The IWJV strives to make its science accessible, approachable, and technically applicable for our partners both in and out of the field. Our Intermountain Insights series takes relevant peer-reviewed science produced by the IWJV and partners and distills it into a format that emphasizes implications and applications.
Greater sandhill cranes rely on wetland habitat on private and public land throughout the West as they migrate to and from wintering and breeding grounds each fall and spring. New science from the Intermountain West Joint Venture (IWJV) identifies the landscapes and wetland sites most important to sustaining these seasonal migrations. The paper also documents how researchers identified and monitored landscape change in these wetland sites. The results paint the picture of an intricately connected network of habitat spread across the West—much of which is under threat from climate-change-associated drought and human development.
The ways in which the timing of water deliveries to agricultural wetlands is critical to the value of migratory waterbird habitat provided by these lands. Migration chronologies—or when birds move between nesting and wintering grounds—vary from species to species. Some birds, like northern pintails, arrive at stopover sites earlier than other species, requiring an earlier supply of water at those locales. How scientists, land managers, and water users track and respond to these variances is vitally important for wetland habitat conservation and the conservation of migratory waterbirds.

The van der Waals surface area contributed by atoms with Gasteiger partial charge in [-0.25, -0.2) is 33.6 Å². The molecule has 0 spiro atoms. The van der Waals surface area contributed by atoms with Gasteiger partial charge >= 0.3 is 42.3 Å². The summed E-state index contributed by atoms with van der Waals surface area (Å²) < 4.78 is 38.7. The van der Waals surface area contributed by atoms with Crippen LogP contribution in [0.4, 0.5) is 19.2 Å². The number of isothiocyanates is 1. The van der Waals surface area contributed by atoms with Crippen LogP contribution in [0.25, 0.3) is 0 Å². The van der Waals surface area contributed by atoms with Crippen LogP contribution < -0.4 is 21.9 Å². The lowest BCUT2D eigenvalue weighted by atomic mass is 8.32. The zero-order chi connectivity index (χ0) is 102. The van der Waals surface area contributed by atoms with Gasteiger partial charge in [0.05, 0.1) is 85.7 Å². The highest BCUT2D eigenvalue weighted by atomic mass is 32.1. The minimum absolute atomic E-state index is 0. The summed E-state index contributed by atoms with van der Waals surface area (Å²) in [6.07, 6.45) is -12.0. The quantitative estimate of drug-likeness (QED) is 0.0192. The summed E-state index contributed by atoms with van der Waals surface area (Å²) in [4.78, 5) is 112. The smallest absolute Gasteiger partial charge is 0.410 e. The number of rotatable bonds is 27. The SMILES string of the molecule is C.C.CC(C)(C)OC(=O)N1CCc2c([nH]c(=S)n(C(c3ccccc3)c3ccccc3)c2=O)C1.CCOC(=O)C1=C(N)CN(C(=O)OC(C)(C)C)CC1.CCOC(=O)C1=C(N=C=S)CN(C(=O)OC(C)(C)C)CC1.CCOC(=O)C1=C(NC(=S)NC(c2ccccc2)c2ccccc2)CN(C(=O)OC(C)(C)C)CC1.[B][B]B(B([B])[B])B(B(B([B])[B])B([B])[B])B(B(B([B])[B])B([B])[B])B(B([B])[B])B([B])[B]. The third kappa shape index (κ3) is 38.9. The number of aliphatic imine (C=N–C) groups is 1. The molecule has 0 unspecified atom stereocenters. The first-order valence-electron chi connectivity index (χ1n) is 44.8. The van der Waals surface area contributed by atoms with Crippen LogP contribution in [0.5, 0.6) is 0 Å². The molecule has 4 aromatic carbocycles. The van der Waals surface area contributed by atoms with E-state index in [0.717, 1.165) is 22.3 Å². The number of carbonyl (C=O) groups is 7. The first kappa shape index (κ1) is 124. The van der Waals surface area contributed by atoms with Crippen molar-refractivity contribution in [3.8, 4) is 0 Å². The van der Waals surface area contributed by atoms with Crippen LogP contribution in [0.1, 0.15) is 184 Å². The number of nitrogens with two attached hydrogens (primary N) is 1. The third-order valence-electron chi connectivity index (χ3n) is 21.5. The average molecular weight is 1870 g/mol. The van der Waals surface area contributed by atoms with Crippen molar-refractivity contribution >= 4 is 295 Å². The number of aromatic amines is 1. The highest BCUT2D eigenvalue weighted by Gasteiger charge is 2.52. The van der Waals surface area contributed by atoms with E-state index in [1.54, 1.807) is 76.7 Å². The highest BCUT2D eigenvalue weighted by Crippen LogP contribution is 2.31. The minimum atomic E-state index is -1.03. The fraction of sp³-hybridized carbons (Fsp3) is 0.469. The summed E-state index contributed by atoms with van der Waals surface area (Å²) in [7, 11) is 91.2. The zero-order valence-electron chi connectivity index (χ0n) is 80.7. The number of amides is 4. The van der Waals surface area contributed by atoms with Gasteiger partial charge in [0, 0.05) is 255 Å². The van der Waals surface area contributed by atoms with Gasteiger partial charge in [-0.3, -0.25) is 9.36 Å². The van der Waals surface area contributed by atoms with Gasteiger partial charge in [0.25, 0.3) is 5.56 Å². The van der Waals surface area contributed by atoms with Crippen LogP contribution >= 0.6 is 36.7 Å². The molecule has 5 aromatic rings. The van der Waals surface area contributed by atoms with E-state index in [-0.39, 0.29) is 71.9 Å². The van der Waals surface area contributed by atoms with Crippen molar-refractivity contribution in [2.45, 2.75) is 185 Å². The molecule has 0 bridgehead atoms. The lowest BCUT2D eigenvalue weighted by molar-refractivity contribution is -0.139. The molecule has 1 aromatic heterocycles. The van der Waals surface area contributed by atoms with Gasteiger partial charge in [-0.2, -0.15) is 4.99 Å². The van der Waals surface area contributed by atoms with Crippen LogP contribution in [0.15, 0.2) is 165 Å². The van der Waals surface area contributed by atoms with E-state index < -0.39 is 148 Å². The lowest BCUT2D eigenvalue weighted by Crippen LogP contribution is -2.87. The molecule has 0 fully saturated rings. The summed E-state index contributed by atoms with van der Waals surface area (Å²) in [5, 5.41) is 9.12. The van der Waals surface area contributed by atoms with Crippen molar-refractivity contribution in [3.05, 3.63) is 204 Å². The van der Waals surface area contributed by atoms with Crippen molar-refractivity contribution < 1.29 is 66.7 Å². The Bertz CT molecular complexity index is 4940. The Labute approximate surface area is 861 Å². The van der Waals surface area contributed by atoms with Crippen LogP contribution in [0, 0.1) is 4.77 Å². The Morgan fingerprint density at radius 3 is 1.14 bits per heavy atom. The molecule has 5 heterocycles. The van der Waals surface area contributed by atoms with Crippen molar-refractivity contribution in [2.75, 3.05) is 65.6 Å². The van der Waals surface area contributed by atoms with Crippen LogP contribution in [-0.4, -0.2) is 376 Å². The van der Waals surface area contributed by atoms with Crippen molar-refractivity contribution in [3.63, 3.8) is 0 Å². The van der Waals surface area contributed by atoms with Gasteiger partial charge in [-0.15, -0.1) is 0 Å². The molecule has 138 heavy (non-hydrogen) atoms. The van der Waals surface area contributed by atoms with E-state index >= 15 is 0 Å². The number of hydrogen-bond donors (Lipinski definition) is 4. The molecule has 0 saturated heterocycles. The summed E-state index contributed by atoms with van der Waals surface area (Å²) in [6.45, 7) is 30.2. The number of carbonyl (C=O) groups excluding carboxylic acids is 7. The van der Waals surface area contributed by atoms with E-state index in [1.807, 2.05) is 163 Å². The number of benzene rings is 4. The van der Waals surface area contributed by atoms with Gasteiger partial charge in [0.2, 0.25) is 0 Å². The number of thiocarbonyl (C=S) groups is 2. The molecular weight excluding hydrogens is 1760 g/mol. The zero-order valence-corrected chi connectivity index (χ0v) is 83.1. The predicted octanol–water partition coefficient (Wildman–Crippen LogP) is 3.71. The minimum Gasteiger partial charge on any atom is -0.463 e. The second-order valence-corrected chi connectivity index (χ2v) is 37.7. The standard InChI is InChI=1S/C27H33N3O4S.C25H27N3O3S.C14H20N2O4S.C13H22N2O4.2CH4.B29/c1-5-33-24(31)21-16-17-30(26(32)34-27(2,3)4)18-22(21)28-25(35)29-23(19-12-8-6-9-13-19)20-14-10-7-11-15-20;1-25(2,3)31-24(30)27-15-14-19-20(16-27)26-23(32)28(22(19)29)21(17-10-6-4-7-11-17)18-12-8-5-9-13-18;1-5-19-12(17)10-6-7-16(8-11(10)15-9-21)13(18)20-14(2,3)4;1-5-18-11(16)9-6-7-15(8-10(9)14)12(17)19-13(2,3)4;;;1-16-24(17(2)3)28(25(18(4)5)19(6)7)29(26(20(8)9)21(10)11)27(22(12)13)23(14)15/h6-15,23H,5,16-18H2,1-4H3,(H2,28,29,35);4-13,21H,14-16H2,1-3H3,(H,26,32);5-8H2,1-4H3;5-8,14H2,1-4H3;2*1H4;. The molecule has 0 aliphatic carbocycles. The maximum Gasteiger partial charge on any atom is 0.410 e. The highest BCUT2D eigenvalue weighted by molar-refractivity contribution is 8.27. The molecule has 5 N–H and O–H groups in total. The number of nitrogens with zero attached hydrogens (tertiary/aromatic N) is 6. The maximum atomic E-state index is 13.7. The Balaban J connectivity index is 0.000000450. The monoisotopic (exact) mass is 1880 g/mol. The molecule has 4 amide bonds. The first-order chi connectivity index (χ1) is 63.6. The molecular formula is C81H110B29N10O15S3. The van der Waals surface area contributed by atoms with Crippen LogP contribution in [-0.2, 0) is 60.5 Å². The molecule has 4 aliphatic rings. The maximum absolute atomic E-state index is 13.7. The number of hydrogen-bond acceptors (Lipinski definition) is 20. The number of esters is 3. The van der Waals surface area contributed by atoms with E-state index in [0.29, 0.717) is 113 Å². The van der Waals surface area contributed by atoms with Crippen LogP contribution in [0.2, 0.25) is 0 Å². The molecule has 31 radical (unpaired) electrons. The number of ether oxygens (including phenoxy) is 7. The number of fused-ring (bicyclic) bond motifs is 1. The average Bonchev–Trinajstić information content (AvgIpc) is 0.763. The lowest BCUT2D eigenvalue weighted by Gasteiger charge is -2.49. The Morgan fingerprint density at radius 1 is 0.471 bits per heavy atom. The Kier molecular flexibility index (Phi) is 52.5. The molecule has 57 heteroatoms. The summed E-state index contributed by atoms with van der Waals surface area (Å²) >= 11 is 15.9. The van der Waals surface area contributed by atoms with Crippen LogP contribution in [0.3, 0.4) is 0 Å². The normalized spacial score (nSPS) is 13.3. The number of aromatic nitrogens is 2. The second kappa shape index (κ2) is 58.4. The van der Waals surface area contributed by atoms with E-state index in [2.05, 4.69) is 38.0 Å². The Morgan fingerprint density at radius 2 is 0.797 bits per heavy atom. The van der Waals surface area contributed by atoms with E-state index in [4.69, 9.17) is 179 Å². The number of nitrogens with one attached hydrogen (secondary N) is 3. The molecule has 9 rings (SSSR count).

In order to monitor changes in the resiliency of wetland networks, IWJV scientist Patrick Donnelly partnered with scientists from the University of Montana, the U.S. Geological Survey, and the U.S. Fish and Wildlife Service’s Migratory Bird Program to look at surface water changes over 35 years in 26 key waterbird landscapes in the Intermountain West. The resulting science produced maps that will allow biologists and land managers to determine if individual wetlands are becoming drier, wetter, or have remained unchanged.
Source: Donnelly, J.P., King, S.L., Silverman, N.L., Collins, D.P., Carrera-Gonzalez, E.M., Lafón‐Terrazas, A., Moore, J.N. (2020). Climate and human water use diminish wetland networks supporting continental waterbird migration. Global Change Biology. https://doi.org/10.1111/gcb.15010
In the Intermountain West, where nearly 70 percent of emergent wet meadow resources occur on private lands, conservation of wildlife associated with those wet meadows on private lands and agriculture are inextricably linked. While past research has explored the hydrology and ecology of flood irrigation, and biological objectives have been established for waterfowl that rely on these working wet meadows, social science has lagged behind. Little has been known about rancher thoughts and experiences regarding flood irrigation and the factors influencing whether they will continue to flood irrigate. Through a social science research project, the IWJV and its partners sought to gain a deeper understanding of the human dimensions of this issue and how it can aid professionals in creating and adapting conservation solutions.
Source: Sketch, M., Dayer, A.A., & Metcalf, A.L. (2020). Western ranchers’ perspectives on enablers and constraints to flood irrigation. Rangeland Ecology and Management. https://doi.org/10.1016/j.rama.2019.12.003
Research led by the IWJV examines how a successful conservation effort known as the Bi-State Collaborative used the social-ecological systems (SES) approach to prevent an ESA listing of this specific sage grouse population. While no single case study can provide an exact formula for conservation success, this is a practical example of how the SES approach can help groups navigate tradeoffs between ecological and societal needs.